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Trade mark trauma

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Trade mark trauma


While most business owners install alarms, lock their premises and have security personnel to secure their business, it’s the intangible assets—or intellectual property (IP)—that often gets left unprotected. And for many businesses, that’s practically leaving the front door open.

A trade mark is like the public face of your business as it identifies where the goods and services you provide come from. It differentiates you from other traders and is the way your customers will remember you and recommend you to others. Your IP represents your business and is the personality that consumers come to know and trust.

Security for this valuable business asset comes from registration and enforcement. While it’s not compulsory to register a trade mark to use it, it does give you an enforceable level of protection that you wouldn’t otherwise have. Dealing with the infringement of an unregistered trade mark can be a difficult process requiring a good deal of time and energy, but with a registered trade mark sometimes all you need is a strongly worded letter to an infringer.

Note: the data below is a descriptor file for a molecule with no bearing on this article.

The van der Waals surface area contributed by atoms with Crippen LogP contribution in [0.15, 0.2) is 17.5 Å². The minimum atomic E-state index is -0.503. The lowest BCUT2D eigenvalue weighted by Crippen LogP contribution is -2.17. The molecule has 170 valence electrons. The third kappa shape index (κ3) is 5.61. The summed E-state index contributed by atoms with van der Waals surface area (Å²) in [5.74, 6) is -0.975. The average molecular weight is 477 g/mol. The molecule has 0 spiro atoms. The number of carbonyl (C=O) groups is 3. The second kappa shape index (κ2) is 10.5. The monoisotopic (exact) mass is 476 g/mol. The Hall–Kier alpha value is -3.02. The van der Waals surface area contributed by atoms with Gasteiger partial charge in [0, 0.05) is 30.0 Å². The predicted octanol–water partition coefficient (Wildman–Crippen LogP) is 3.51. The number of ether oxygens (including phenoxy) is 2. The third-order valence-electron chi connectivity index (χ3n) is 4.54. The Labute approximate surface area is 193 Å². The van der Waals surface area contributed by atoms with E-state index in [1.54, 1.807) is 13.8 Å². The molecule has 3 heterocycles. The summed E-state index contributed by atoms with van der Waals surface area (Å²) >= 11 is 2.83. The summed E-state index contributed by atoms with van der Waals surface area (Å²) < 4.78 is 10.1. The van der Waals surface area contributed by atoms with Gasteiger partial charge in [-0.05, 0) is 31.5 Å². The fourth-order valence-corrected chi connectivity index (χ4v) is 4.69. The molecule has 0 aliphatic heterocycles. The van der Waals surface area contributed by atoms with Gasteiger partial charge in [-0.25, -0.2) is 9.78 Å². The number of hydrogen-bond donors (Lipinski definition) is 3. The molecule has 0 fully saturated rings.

Finding that someone is infringing on your trade mark and realising you have no protection strategies in place can leave you in a state you can’t recover from quickly. Businesses can end up having to start all over—re-fitting, re-branding and re-building customer relationships. Many businesses simply can’t make it through that kind of upheaval.

So to avoid the anger, loss and disappointment – treat your trade mark like you would any treasured possession and secure it with a registration, monitor it and be prepared to enforce your rights swiftly if they’re ever at risk.

Thank you to the office of fair trading for this article

 

Last changed: Sep 09 2012 at 9:01 PM

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